Southern African leaders signed last Friday, August 5, the Maputo Declaration for the protection and conservation of miombo forest ecosystems in the region, an instrument that will promote “joint and integrated actions for the recovery and management” of the resources.
“The declaration promotes joint, coordinated and integrated actions for the recovery, management, monitoring and conservation of miombo forests and other forest formations throughout the Southern African Development Community [SADC] region,” said Filipe Nyusi, President of the Republic.
The head of state was speaking in Maputo during the regional conference on the management of miombo woodland ecosystems, which was attended by his Zimbabwean counterpart, Emmerson Mnangagwa, and other members of regional governments.
According to the Mozambican President, forest conservation is of “collective interest, for the good of the people and the planet”, considering that “climate change does not respect borders” and, therefore, the regulated exploitation of resources is important.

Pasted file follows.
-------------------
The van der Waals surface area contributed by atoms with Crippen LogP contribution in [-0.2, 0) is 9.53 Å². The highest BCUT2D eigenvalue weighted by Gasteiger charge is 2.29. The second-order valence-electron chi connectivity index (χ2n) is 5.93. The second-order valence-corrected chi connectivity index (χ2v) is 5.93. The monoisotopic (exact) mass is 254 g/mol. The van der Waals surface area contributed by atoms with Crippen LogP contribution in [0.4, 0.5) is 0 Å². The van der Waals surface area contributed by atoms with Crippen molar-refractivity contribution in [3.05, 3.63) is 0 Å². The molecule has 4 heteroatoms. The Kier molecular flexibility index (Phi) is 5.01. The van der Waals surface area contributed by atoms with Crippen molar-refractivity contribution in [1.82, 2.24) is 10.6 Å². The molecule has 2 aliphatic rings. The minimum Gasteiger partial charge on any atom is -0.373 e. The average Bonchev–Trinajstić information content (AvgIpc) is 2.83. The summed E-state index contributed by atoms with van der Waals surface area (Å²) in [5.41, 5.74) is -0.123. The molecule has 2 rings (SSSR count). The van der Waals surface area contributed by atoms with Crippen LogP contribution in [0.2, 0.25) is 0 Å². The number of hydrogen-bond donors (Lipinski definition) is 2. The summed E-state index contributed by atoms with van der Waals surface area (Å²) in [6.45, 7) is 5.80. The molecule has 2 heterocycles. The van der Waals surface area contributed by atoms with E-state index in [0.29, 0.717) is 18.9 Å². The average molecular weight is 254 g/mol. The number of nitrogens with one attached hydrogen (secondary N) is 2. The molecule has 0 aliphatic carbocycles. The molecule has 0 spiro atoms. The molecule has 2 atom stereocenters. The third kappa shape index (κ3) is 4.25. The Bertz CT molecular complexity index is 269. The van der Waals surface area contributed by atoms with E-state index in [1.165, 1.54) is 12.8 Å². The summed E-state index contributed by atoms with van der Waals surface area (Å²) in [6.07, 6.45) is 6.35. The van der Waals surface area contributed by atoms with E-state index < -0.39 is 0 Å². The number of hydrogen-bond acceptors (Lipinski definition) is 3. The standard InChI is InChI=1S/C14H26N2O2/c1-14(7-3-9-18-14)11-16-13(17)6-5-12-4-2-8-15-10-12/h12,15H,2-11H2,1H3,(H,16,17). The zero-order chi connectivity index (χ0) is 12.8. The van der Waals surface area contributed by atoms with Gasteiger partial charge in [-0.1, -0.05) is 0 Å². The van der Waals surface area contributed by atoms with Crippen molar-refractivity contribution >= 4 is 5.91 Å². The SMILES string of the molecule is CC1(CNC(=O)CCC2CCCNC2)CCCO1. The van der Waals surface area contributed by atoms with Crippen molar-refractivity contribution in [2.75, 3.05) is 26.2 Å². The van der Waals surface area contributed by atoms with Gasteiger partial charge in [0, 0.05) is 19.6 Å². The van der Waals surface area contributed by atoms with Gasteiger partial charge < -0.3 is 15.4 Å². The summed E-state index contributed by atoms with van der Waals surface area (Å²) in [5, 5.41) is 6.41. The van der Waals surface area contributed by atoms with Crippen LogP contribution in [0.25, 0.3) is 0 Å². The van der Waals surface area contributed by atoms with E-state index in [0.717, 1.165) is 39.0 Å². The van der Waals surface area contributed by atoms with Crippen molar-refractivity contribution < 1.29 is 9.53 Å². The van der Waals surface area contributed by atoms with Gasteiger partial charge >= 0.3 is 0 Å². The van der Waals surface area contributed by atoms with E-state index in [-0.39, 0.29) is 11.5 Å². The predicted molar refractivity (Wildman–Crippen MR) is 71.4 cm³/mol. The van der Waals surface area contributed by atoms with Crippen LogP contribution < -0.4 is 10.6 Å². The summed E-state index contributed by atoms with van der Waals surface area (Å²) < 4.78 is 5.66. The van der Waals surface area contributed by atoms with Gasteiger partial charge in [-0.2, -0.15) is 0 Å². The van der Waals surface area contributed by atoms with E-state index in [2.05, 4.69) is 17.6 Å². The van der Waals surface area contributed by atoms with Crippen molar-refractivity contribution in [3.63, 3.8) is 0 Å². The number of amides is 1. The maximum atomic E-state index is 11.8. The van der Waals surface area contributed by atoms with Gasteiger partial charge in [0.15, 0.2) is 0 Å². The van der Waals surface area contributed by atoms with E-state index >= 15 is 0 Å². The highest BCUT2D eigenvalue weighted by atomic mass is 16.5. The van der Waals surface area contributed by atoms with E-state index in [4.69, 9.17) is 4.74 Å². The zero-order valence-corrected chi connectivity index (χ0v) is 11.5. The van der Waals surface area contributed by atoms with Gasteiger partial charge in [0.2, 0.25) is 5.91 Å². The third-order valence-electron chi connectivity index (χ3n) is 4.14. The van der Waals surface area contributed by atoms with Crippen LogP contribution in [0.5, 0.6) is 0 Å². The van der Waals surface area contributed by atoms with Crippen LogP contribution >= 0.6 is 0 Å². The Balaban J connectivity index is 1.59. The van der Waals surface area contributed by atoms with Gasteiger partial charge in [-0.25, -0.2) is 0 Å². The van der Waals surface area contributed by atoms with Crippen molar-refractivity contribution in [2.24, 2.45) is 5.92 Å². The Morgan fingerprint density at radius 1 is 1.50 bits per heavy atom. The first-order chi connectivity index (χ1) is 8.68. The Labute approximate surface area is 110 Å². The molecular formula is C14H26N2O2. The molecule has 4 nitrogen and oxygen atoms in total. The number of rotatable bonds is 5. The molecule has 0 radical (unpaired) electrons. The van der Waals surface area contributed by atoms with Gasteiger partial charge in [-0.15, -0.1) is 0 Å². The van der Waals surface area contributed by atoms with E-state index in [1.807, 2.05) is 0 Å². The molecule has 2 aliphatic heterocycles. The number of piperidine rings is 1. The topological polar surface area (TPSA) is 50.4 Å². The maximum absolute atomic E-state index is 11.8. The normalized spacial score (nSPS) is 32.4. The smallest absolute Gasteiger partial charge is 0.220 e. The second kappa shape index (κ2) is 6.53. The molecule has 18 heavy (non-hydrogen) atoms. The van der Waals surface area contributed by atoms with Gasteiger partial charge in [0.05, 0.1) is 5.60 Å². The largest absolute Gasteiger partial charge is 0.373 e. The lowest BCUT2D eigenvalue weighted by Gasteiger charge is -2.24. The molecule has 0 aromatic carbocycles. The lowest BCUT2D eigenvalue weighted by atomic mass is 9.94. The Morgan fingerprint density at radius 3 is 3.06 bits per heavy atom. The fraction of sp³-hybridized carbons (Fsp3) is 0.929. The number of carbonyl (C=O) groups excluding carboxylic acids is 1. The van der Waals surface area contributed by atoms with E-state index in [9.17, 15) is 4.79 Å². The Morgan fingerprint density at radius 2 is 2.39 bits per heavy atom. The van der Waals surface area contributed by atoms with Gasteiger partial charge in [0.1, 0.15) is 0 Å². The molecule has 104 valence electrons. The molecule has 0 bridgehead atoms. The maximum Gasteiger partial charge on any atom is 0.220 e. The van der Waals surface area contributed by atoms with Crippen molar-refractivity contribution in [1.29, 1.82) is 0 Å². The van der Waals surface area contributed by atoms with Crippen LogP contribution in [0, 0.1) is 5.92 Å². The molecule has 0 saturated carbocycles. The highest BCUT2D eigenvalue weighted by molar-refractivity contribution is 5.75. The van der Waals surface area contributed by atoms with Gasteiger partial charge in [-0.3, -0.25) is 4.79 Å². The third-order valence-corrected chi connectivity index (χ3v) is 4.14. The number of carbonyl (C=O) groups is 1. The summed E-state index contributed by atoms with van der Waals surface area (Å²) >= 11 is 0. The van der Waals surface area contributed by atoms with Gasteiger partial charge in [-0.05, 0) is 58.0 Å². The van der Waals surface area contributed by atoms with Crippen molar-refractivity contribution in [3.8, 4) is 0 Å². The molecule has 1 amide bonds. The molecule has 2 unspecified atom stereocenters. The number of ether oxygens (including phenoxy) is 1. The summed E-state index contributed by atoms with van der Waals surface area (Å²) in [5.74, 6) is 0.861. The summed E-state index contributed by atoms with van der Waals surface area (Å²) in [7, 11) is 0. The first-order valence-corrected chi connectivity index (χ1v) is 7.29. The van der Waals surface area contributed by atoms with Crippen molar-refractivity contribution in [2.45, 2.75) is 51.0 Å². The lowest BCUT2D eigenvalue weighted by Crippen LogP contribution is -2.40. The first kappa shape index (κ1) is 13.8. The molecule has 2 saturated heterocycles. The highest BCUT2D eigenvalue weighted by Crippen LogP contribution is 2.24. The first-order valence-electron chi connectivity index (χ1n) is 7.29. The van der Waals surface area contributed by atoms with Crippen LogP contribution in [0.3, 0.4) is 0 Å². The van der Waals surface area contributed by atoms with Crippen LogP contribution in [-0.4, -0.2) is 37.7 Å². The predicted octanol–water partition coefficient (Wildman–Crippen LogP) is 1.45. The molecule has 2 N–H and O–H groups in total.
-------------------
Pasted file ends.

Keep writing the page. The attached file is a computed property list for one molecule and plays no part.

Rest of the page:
“If we want to transform our relationship with nature, we have to do it together,” he stressed, noting that the signing of the Maputo Declaration is a milestone in the consolidation of regional commitments for the conservation of miombo woodlands and the greater Zambezi.
For the Mozambican Head of State, the promotion of good practices of sustainable forest management will allow the “sharing of benefits among millions of people” of the present and future generations.
According to Filipe Nyusi, the miombo woodlands occupy 82% of Mozambique’s territory.
The conference, which started on Thursday, aimed to discuss the current conditions of miombo woodlands in the region, defining joint strategies for their protection.
The aim of the meeting focused on biodiversity conservation and mitigation of the impact of climate change on miombo woodland ecosystems, by increasing the capacity to manage natural resources and introduce innovative methods among the countries of the region.